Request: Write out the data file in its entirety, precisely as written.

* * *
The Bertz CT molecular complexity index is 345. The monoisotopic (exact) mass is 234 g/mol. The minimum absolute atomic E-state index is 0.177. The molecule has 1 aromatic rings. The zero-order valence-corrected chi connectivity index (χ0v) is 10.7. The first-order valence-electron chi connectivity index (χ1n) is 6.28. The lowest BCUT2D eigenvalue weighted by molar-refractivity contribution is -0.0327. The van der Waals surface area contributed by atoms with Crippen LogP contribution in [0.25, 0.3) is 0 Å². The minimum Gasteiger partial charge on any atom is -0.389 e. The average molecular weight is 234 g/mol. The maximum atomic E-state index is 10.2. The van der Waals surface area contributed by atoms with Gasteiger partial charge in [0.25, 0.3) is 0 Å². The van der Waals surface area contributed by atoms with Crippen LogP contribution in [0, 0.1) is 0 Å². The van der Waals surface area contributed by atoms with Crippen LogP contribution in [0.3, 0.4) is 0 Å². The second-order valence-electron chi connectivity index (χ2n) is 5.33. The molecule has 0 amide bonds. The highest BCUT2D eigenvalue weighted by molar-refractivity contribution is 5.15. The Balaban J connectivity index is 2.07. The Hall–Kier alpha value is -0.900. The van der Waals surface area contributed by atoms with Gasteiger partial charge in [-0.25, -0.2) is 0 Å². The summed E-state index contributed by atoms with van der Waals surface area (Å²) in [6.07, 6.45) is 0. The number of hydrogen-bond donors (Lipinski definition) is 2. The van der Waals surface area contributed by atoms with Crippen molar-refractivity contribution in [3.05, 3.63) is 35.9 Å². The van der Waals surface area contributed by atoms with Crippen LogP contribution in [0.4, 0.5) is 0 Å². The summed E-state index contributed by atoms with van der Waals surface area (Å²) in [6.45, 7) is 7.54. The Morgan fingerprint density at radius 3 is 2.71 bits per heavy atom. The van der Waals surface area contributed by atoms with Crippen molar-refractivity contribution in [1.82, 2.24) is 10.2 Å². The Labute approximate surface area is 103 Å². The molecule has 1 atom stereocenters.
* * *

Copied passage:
The Bertz CT molecular complexity index is 345. The monoisotopic (exact) mass is 234 g/mol. The minimum absolute atomic E-state index is 0.177. The molecule has 1 aromatic rings. The zero-order valence-corrected chi connectivity index (χ0v) is 10.7. The first-order valence-electron chi connectivity index (χ1n) is 6.28. The lowest BCUT2D eigenvalue weighted by molar-refractivity contribution is -0.0327. The van der Waals surface area contributed by atoms with Crippen LogP contribution in [0.25, 0.3) is 0 Å². The minimum Gasteiger partial charge on any atom is -0.389 e. The average molecular weight is 234 g/mol. The maximum atomic E-state index is 10.2. The van der Waals surface area contributed by atoms with Gasteiger partial charge in [0.25, 0.3) is 0 Å². The van der Waals surface area contributed by atoms with Crippen LogP contribution in [0, 0.1) is 0 Å². The van der Waals surface area contributed by atoms with Crippen LogP contribution in [0.3, 0.4) is 0 Å². The second-order valence-electron chi connectivity index (χ2n) is 5.33. The molecule has 0 amide bonds. The highest BCUT2D eigenvalue weighted by molar-refractivity contribution is 5.15. The Balaban J connectivity index is 2.07. The Hall–Kier alpha value is -0.900. The van der Waals surface area contributed by atoms with Gasteiger partial charge in [-0.25, -0.2) is 0 Å². The summed E-state index contributed by atoms with van der Waals surface area (Å²) in [6.07, 6.45) is 0. The number of hydrogen-bond donors (Lipinski definition) is 2. The van der Waals surface area contributed by atoms with Crippen molar-refractivity contribution in [3.05, 3.63) is 35.9 Å². The van der Waals surface area contributed by atoms with Crippen LogP contribution in [0.4, 0.5) is 0 Å². The summed E-state index contributed by atoms with van der Waals surface area (Å²) in [6.45, 7) is 7.54. The Morgan fingerprint density at radius 3 is 2.71 bits per heavy atom. The van der Waals surface area contributed by atoms with Crippen molar-refractivity contribution in [1.82, 2.24) is 10.2 Å². The Labute approximate surface area is 103 Å². The molecule has 1 atom stereocenters.